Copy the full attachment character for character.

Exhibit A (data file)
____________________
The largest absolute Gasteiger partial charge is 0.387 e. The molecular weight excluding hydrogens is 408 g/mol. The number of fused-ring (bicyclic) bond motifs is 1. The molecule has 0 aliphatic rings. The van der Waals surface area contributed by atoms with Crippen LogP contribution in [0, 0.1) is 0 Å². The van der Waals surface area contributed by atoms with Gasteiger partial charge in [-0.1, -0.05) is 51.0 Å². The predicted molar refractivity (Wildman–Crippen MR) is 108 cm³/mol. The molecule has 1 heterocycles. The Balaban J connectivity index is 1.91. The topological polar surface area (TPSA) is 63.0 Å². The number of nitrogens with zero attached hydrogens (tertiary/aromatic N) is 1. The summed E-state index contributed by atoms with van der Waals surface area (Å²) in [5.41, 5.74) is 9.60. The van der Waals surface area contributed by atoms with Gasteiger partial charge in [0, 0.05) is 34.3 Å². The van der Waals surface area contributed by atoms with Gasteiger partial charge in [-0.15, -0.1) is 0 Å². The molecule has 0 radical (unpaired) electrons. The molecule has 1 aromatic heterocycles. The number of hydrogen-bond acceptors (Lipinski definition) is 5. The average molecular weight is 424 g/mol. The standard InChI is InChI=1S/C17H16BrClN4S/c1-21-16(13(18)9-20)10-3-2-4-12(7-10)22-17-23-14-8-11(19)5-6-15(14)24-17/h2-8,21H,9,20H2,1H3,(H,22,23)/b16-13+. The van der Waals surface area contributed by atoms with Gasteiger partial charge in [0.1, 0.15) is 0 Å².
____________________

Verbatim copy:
The largest absolute Gasteiger partial charge is 0.387 e. The molecular weight excluding hydrogens is 408 g/mol. The number of fused-ring (bicyclic) bond motifs is 1. The molecule has 0 aliphatic rings. The van der Waals surface area contributed by atoms with Crippen LogP contribution in [0, 0.1) is 0 Å². The van der Waals surface area contributed by atoms with Gasteiger partial charge in [-0.1, -0.05) is 51.0 Å². The predicted molar refractivity (Wildman–Crippen MR) is 108 cm³/mol. The molecule has 1 heterocycles. The Balaban J connectivity index is 1.91. The topological polar surface area (TPSA) is 63.0 Å². The number of nitrogens with zero attached hydrogens (tertiary/aromatic N) is 1. The summed E-state index contributed by atoms with van der Waals surface area (Å²) in [5.41, 5.74) is 9.60. The van der Waals surface area contributed by atoms with Gasteiger partial charge in [0, 0.05) is 34.3 Å². The van der Waals surface area contributed by atoms with Gasteiger partial charge in [-0.15, -0.1) is 0 Å². The molecule has 0 radical (unpaired) electrons. The molecule has 1 aromatic heterocycles. The number of hydrogen-bond acceptors (Lipinski definition) is 5. The average molecular weight is 424 g/mol. The standard InChI is InChI=1S/C17H16BrClN4S/c1-21-16(13(18)9-20)10-3-2-4-12(7-10)22-17-23-14-8-11(19)5-6-15(14)24-17/h2-8,21H,9,20H2,1H3,(H,22,23)/b16-13+. The van der Waals surface area contributed by atoms with Gasteiger partial charge in [0.1, 0.15) is 0 Å².